Overhauling Russia's child welfare system: institutional and ideational factors behind the paradigm shift

Kulmala, M., Rasell, M. and Chernova, Z. (2017) Overhauling Russia's child welfare system: institutional and ideational factors behind the paradigm shift. Zhurnal Issledovanii Sotsial'noi Politiki, 15 (3). pp. 353-366. ISSN 1727-0634

Full content URL: https://jsps.hse.ru/article/view/7038/7537

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Abstract

This article studies the causal factors behind the major overhaul of Russia's system for children in substitute care that has been taking place since the late 2000's. A series of reforms have promoted fostering and family-like care in contrast to the large residential homes used in the Soviet period and 1990's. We highlight the fundamental change in the 'ideal of care' represented by the move to 'deinstitutionalise' the care system by promoting domestic adoptions, increasing the number of foster families, creating early support services for families as well as restructuring remaining residential institutions into smaller, home-like environments. These are all key elements of the global deinstitutionalisation trend that is taking place around the globe. We look at the evolution of the related policies and ask why this policy shift happened during the 2010's even though the issue of reform had partially been on the Russian policy agenda for some time. Building on an explanatory approach to family policy changes by Magritta Mäztke and Ilona Ostner, which incorporates material and ideational driving forces, we explain that the 'political will from above' behind these major reforms was shaped by a range of other societal and political factors. Multiple factors drove Russian political actors to adopt new ideas about care for children left without parental care. For instance, the increasing conservative turn in policies towards children and families, which are driven by the severe demographic decline in the country, work alongside the influence of international norms around children's rights and changing socio-economic circumstances. In the 1990's Russian NGOs had considerable input into the reforms as 'epistemic communities' in policy formation thanks to the high level of expertise that they developed in international networks and the increasing number of cross-sector consultative platforms at governmental bodies in contemporary Russia. We conclude that ideational factors were necessary preconditions for the reforms, but that political forces were ultimately the key driving force. The recentralisation of power and prioritisation of social policy under President Putin allowed new ideas to gain concrete policy realisation. © The Journal of Social Policy Studies.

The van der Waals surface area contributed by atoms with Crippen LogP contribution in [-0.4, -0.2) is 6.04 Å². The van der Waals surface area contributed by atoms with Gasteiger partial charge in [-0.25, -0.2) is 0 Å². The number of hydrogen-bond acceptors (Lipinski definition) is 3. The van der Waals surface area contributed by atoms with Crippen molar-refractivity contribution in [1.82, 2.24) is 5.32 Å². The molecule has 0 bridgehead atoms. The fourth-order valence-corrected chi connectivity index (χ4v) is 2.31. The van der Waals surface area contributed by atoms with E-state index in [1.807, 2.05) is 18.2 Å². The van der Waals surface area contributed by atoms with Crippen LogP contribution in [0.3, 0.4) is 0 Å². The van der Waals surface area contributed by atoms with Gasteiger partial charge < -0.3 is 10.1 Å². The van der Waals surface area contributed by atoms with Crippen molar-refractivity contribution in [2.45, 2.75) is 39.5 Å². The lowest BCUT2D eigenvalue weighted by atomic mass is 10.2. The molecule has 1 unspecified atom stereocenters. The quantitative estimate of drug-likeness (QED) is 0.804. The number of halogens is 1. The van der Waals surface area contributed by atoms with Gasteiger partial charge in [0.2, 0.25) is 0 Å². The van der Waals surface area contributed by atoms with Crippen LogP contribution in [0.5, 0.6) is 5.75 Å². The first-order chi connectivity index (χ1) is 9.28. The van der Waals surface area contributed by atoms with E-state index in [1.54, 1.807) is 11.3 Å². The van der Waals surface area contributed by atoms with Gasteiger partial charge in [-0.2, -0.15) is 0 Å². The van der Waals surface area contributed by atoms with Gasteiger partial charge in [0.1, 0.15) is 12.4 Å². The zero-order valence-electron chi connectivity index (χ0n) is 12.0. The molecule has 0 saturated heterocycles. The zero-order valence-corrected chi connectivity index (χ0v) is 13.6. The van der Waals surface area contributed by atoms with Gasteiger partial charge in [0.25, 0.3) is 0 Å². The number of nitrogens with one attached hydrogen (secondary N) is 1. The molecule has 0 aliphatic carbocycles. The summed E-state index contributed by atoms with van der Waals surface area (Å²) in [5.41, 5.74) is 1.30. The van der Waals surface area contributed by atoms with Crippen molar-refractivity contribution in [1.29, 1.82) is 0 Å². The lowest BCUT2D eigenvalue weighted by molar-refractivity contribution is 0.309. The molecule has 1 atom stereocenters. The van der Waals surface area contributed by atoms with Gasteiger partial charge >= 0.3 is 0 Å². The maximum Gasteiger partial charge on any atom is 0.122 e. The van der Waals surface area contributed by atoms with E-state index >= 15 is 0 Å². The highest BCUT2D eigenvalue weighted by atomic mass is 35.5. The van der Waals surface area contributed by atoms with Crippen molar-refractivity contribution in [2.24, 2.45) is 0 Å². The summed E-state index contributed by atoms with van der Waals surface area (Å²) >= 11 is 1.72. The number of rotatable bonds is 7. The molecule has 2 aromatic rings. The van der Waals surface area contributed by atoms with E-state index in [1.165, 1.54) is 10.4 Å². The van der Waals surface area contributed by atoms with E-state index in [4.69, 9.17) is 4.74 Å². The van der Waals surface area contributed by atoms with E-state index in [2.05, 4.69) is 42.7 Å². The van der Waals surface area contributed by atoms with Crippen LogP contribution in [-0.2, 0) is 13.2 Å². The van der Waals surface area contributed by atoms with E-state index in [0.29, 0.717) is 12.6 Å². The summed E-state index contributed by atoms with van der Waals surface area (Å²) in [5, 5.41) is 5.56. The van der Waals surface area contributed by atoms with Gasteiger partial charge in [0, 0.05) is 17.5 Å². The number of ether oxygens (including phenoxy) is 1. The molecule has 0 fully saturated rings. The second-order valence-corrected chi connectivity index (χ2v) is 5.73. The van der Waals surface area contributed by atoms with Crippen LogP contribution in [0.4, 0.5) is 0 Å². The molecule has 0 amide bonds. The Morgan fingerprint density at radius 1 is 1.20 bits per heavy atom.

Keywords:Child welfare
Divisions:College of Social Science > School of Health & Social Care
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ID Code:29184
Deposited On:14 Nov 2017 14:31

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